It’s hard to know sometimes whether you’re supposed to sing along to solo acoustic shows like this one.
Last year, at a benefit concert for The Minus 5/R.E.M./Filthy Friends/Fresh Young Fellows’ Scott McCaughey, Shins frontperson James Mercer graced us with a rare and all-too brief solo set of Shins songs. As a longtime Shins fan, it was a real treat to get to see those songs played in stripped-back form, and made me wish he’d do a whole show’s worth of solo songs. I wasn’t the only one, apparently: the announcement for a special one-off solo set at the 300-capacity Doug Fir sold out in minutes. This isn’t a shock – we’re 18 years removed from Oh, Inverted World, but the music of the Shins still has many people in its thrall. Perhaps he wasn’t aware that he would have sold out the Crystal Ballroom just as quickly, but who am I to complain about a show this intimate?
Portland’s beloved synthpoppers Pure Bathing Culture opened, scaling down appropriately, ditching the synths entirely and leaving us with just Sarah Versprille’s voice and Daniel Hindman’s acoustic guitar. The act of stripping away the “synth” part of “synthpop” altogether is a risky move, but an almost-acoustic atmosphere (Hindman performed with a modest pedalboard, used for tasteful reverb to flesh each song out) helped to bring the focus back to Versprille’s dynamite voice and lyrics. Dressed in white bell bottoms and a white button-up covered in gold details, she still bounced gently as worked her way through the 10-song set, which pulled from each release (save for their version of the Blue Nile’s Hats) from their self-titled EP’s “Ivory Coast” to Night Pass cuts “All Night” and “Devotion,” unable to completely tuck away her stage presence even for a show this undanceable.
Then came Mercer, bedecked in a black beanie and a flannel shirt, a noticeable layer of stubble coating his face. If he was nervous about the whole thing it didn’t show, his eyes lighting up as the packed crowd greeted him with ecstatic applause; perhaps he was surprised by the reception? The Doug Fir may as well have been Edgefield Amphitheatre when he launched into Wincing the Night Away’s “Australia,” his voice sounding as warm as it did 12 years ago when the album came out. Every song received this level of excitement: “Caring Is Creepy” and “Kissing the Lipless” each generated joy as effortlessly as they always have, but so did unspeakably rare cuts like “Weird Divide” (named by Mercer as his mom’s favorite song) and “Your Algebra,” the former of which has only been played twice, with the latter last being seen in 2004 – Mercer noted that he was sure they’d never played these songs live, which wasn’t too far off.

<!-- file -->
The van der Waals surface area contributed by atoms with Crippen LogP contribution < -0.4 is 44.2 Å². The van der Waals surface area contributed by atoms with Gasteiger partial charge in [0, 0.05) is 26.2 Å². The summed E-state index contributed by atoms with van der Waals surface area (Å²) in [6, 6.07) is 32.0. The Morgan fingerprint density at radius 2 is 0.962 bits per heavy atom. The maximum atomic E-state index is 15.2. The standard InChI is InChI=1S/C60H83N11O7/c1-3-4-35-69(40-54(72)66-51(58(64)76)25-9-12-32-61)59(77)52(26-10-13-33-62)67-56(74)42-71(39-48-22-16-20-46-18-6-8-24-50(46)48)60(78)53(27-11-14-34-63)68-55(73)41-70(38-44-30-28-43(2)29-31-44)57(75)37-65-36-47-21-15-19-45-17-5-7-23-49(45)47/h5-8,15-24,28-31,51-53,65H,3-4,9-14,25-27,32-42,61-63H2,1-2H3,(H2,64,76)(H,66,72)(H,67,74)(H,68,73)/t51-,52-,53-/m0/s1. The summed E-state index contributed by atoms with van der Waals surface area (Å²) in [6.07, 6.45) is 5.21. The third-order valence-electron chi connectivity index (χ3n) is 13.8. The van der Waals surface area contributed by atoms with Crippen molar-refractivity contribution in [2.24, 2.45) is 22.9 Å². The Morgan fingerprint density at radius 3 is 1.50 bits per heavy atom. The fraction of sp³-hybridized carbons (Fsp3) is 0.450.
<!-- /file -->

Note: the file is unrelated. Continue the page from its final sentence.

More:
The Shins weren’t the only focus, though, as we were given a pair of Broken Bells songs (“Vaporize” from their self-titled and a live debut of new track “Shelter”) and a gorgeous cover of Neil Young’s “Harvest,” which made me hungry for another R.E.M. cover. I’d secretly hoped for just one song from his pre-Shins band Flake Music, but we weren’t that lucky – instead, we got a brand new song called “Slave,” a long-wrestled song that he completed as a tribute to his late friend and former Shin Richard Swift. The night wasn’t even entirely about Mercer: the crowd carried the backing vocals and flourishes that permeate the band’s music. It’s hard to know sometimes whether or not you’re supposed to sing along to solo acoustic shows like this one, but after a couple songs of this he commended the crowd for doing so, noting how hard it is to translate those things when you’re onstage alone. He wasn’t even completely alone, with Versprille returning to lend her voice to “Shelter” and Chutes Too Narrow’s “Saint Simon,” more as an augmentation than a duet, her voice making up for the backing vocals present on so many of these songs.
After “The Past and Pending,” and a designated break (continuing the world’s assault on the absurd concept of the encore) he returned for “Your Algebra,” “Phantom Limb,” and – you guessed it – “New Slang,” the oohs and woah-ohs of the latter two provided again by Versprille. “New Slang”’s position in pop culture history makes it more of a joy generator than anything in the band’s oeuvre, enough that the crowd ignored the lights and house music coming up to continue applauding and cheering for just one more song. He never came back out for a second encore, but the fervor of the crowd said a lot about how much staying power the band still possesses. Here’s hoping it inspires him to play more shows like this.